How to Keep Rats Out of Your Attic

Rats can’t actually fly. It just seems that way when they find their way into your attic before they migrate into the rest of your house, rats in toilets almost always arrive via the roof. Here are three tips for keeping rats out of your attic.

  1. The most important tip is that the best way to deal with an infestation of rats is to stop it before it starts by maintaining a physical barrier between them and you. The place most people forget is the roof. Most houses and apartments have a pipe from the sewer to the roof that allows gas to escape from the sewer lines. This prevents the sewer from backing up into plumbing. On very windy days and on very still days the air pockets can form that allow rats to swim or crawl out of the sewer and onto your roof, where they may be able to enter your house. Make sure the opening of the pipe extends above your roof and that any doors or windows to attics are carefully sealed.
  2. Any small hole in your roof and attic will admit rodents and other pests. An easy way to stop this is to seal up even the smallest of holes. Go up to your attic in daylight but don’t turn any lights on. If you see sunlight coming in anywhere, then block the holes.
  3. Sonic pest controllers are more likely to work in your attic or basement than anywhere else in your home. The absence of other electronic gadgets in these locations makes the ultrasonic noise the only thing the rats hear in your attic or basement.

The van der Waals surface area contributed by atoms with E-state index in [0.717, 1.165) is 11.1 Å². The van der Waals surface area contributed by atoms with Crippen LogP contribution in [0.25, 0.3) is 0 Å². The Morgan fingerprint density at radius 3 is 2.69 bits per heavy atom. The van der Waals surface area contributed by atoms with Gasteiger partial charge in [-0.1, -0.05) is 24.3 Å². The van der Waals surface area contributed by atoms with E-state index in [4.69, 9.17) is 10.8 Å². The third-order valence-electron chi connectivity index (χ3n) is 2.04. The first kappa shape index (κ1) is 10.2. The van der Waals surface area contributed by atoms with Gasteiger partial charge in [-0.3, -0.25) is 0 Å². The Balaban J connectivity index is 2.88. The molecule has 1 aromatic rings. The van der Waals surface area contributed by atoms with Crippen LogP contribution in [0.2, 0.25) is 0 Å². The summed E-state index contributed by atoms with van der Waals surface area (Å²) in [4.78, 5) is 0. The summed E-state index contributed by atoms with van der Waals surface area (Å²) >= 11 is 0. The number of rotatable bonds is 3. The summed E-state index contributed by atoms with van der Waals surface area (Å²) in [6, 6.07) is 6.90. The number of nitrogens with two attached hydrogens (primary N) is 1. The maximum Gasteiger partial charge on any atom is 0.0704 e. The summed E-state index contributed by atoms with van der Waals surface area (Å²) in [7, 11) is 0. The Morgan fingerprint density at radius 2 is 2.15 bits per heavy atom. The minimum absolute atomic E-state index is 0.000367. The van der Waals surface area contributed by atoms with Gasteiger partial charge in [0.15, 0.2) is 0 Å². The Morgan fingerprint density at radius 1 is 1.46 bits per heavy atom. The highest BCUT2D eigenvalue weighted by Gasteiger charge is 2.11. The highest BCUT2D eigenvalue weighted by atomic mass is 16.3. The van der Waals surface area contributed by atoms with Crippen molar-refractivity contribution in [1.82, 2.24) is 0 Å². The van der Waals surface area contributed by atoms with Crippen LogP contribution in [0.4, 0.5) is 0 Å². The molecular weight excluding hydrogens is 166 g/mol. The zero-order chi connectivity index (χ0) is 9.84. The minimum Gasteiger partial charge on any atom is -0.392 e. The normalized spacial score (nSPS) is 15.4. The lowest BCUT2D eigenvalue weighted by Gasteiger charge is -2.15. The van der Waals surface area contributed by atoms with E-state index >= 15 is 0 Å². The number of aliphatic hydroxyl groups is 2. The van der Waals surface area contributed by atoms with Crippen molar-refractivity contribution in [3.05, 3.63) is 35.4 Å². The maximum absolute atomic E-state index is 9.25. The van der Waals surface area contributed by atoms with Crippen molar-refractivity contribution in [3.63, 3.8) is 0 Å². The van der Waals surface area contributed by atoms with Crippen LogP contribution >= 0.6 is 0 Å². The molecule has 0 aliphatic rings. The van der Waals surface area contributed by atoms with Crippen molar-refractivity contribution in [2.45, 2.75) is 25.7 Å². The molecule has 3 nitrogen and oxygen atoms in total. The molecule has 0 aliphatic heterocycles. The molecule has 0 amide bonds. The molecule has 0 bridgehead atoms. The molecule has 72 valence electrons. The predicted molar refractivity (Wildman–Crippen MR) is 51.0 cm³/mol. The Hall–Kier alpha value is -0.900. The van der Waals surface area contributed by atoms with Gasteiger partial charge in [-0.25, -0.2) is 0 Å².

How to Keep Rats off Your Property

The most important thing you can do to keep rats from entering your property is to avoid creating an outdoor home. Keep grass and weeds mowed. Keep wood and any kind of building material off the ground. If you keep a composter for your garden, never add eggshells, meat scraps, or kitchen grease. Other methods of keeping your property rodent-free include:

  1. Let your cats and dogs roam your garden. Even if they don’t catch rats, their scent will scare rodents away.
  2. Use a Havahart trap – but make sure it is not large enough to accommodate a skunk. If you capture a raccoon or opossum, be sure to handle the trap with gloves to avoid getting bitten.
  3. Place an Agri Zap in a rats nest and place it in a location that is open to your yard but sheltered from wind, rain, and snow. Use the “Rat Monitor” feature so you will know when you need to empty the unit to avoid attracting larger animals.
Like Us
About Mark

Mark has a strong background in Engineering and a huge interest in Pest Control as a way of getting rid of rodents and other unwanted pests who can cause a nuisance in your home and garden. You can subscribe to his free daily paper on Pest Control Solutions and follow him on Facebook or Twitter

Comments

  1. Rebekah says: